As expected, the lockdown produced a number of challenges. A movement of migrant labour occurred during the initial period of the lockdown. A national effort was launched to mitigate the hardship faced by them. A detailed protocol was evolved to manage the migrants, and guidelines were issued to ensure essential supplies, rations and food packets for them. Relief camps providing food and shelter were organised on an unprecedented scale within days. This massive administrative effort across a number of states established more than 27,000 camps and shelters housing 1.25 million individuals. An additional 360,000 workers have been provided shelter by industry. 7.5 million individuals are being fed through this network of camps and shelters plus another 19,460 food camps/distribution points. The public health aspect of this movement has not been neglected and the camps have been linked to a network of quarantine facilities and testing laboratories. The nationwide response to assist these workers and their families highlighted the popular understanding of the rationale behind the lockdown.
Prime Minister’s Garib Kalyan Package (PMGKP) was launched to mitigate the hardships being faced by the poor and disadvantaged. Itattempts to create a security net particularly for the disadvantaged sections of society that are worst affected in such situations. Senior citizens, widows, the physically challenged, women, workers and others who are most vulnerable have been identified. Food supplies, cooking gas, financial support and other forms of support are being delivered on a nationwide basis. This enormous exercise involves a financial outlay of INR 170,000 crore/ USD 22 billion. Disbursal has commenced and the support is reaching those who need it the most. The management of essential services for the general population is a very high priority and is being constantly monitored.
Keeping in mind the need for having a dedicated national fund with the primary objective of dealing with any kind of emergency or distress situation, like posed by the COVID-19 pandemic, and to provide relief to the affected, a public charitable trust under the name of ‘Prime Minister’s Citizen Assistance and Relief in Emergency Situations Fund’ (PM CARES
Fund)’ has been set up. Prime Minister is the ex-officio Chairman of the PM CARES Fund and Minister of Defence, Minister of Home Affairs and Minister of Finance, Government of India are ex-officio Trustees of the Fund. The fund consists entirely of voluntary contributions from individuals/organizations and does not get any budgetary support. The fund will be utilised in meeting the objectives as stated above. PM CARES Fund
has also got exemption under the FCRA and a separate account for receiving foreign donations has been opened. This enables PM CARES Fund to accept donations and contributions from individuals and organizations based in foreign countries. Finances available from this fund will go a long way in supporting the sections of the society most affected by the Covid pandemic and the resultant lockdown. Those willing to contribute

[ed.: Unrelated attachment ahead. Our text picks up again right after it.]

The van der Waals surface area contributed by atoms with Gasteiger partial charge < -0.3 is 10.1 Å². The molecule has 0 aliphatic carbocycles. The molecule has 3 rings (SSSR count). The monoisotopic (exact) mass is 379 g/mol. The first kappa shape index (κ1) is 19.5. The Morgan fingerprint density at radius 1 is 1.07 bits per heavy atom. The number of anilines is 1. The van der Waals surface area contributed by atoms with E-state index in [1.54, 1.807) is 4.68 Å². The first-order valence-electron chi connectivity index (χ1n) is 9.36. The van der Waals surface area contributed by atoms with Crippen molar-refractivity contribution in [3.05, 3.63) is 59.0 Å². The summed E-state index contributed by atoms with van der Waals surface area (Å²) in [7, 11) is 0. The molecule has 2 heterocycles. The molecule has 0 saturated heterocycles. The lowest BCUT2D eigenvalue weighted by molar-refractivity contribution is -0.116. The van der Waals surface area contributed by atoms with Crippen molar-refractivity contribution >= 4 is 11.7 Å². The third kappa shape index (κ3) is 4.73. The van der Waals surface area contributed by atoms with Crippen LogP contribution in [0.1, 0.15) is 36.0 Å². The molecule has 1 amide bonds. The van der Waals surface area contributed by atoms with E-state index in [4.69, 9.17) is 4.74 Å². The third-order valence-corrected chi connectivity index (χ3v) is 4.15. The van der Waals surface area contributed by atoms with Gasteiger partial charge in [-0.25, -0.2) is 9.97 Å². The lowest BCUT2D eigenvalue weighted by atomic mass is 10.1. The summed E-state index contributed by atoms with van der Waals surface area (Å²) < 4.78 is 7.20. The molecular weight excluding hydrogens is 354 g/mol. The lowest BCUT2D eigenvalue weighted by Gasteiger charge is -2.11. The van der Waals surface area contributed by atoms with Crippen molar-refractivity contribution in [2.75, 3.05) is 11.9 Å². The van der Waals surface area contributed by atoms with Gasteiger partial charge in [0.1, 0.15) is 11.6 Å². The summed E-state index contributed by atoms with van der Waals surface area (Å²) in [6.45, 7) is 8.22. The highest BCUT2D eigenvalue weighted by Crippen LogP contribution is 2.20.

from abroad to the fund may please do so.
This is a global pandemic and requires a global response. Prime Minister Modi has led the SAARC initiative and is also actively involved in G-20 wide coordination. The Ministry of External Affairs (MEA) has created a COVID cell and is actively coordinating the global response. It is monitoring the condition of stranded Indians on a regular basis. A global
procurement and supply chain support effort has been launched to enhance our medical preparedness.
More than 4000 requests from 63 countries/regions for medicines such as hydroxy chloroquine and paracetamol have been cleared on humanitarian grounds. It is part of India’s efforts to contribute to the global efforts to combat the Covid-19 pandemic. MEA has also coordinated inward and outward evacuations on a massive scale. It is also important to note that evacuation is possible only under very special conditions and for a limited number of people. For some countries such as the USA, evacuation is not a readily feasible option due to the large number of people involved as well as the risks posed by international travel.
The Government of India is acutely aware of the need to balance our central concern about the welfare of our citizens with our global responsibilities. India is a major source of pharmaceuticals. We are committed to acting responsibly during this crisis. There is no outright ban on exports of critical drugs and requests are being examined and responded to appropriately. The UN Secretary General has commended India’s supply of essential medicines to a large number of countries. Several consignments of critical medicines have been cleared and dispatched to the United States. Cooperation between Indian and US scientific organizations is also going ahead on how to mitigate and combat the virus. In a tragic way this crisis has brought us together and we can visualize much greater India-US strategic and economic cooperation in a post-Covid world.
Team India USA led by Ambassador Taranjit Singh Sandhu based out of India’s Embassy in Washington and Consulates in five cities including New York are actively involved in supporting the members of Indian community who are facing difficulty due to the lockdown in India and suspension of flights.
The Consulate General of India in New York has created a special facility in its Pramit web application for addressing the needs of people (www.indiainnewyork.gov.in). We have been able to assist in a wide range of situations including support for accommodation, food,
medicines and even personal counseling. We are also partnering with Community organizations such as the Indian Association of Greater Boston, Teamaid, Sewa International, Federation of Indian Associations of various states among others to provide relief and support to those in need.
As people are doing their bit by staying at home, we are doing our bit by taking our programming and events directly to their homes by innovative use of social media tools such as Facebook and Twitter. I would encourage readers to like our Facebook page (@indiainnewyork) so that they remain virtually connected while being socially distant.